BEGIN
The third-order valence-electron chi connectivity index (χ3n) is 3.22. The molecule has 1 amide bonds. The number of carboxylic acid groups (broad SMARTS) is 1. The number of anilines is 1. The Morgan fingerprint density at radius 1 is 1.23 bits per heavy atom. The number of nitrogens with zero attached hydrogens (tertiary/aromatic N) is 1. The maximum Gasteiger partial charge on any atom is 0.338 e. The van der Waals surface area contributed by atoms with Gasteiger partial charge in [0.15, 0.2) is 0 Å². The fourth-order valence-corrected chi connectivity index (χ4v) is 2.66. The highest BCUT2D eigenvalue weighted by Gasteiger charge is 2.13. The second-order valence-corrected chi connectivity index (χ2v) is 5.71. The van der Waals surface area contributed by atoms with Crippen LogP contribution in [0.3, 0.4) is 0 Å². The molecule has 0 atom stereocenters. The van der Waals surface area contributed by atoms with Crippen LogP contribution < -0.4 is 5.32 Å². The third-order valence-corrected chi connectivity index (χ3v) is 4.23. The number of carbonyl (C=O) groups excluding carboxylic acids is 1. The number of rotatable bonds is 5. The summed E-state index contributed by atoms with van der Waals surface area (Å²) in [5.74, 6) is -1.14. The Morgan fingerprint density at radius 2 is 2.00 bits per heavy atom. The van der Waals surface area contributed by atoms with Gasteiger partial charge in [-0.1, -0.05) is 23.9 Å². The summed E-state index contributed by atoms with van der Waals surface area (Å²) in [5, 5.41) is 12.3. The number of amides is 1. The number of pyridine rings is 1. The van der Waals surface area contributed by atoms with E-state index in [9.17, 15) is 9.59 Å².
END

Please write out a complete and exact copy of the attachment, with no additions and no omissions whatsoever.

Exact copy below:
The third-order valence-electron chi connectivity index (χ3n) is 3.22. The molecule has 1 amide bonds. The number of carboxylic acid groups (broad SMARTS) is 1. The number of anilines is 1. The Morgan fingerprint density at radius 1 is 1.23 bits per heavy atom. The number of nitrogens with zero attached hydrogens (tertiary/aromatic N) is 1. The maximum Gasteiger partial charge on any atom is 0.338 e. The van der Waals surface area contributed by atoms with Gasteiger partial charge in [0.15, 0.2) is 0 Å². The fourth-order valence-corrected chi connectivity index (χ4v) is 2.66. The highest BCUT2D eigenvalue weighted by Gasteiger charge is 2.13. The second-order valence-corrected chi connectivity index (χ2v) is 5.71. The van der Waals surface area contributed by atoms with Crippen LogP contribution in [0.3, 0.4) is 0 Å². The molecule has 0 atom stereocenters. The van der Waals surface area contributed by atoms with Crippen LogP contribution < -0.4 is 5.32 Å². The third-order valence-corrected chi connectivity index (χ3v) is 4.23. The number of carbonyl (C=O) groups excluding carboxylic acids is 1. The number of rotatable bonds is 5. The summed E-state index contributed by atoms with van der Waals surface area (Å²) in [5.74, 6) is -1.14. The Morgan fingerprint density at radius 2 is 2.00 bits per heavy atom. The van der Waals surface area contributed by atoms with Gasteiger partial charge in [-0.1, -0.05) is 23.9 Å². The summed E-state index contributed by atoms with van der Waals surface area (Å²) in [5, 5.41) is 12.3. The number of amides is 1. The number of pyridine rings is 1. The van der Waals surface area contributed by atoms with E-state index in [9.17, 15) is 9.59 Å².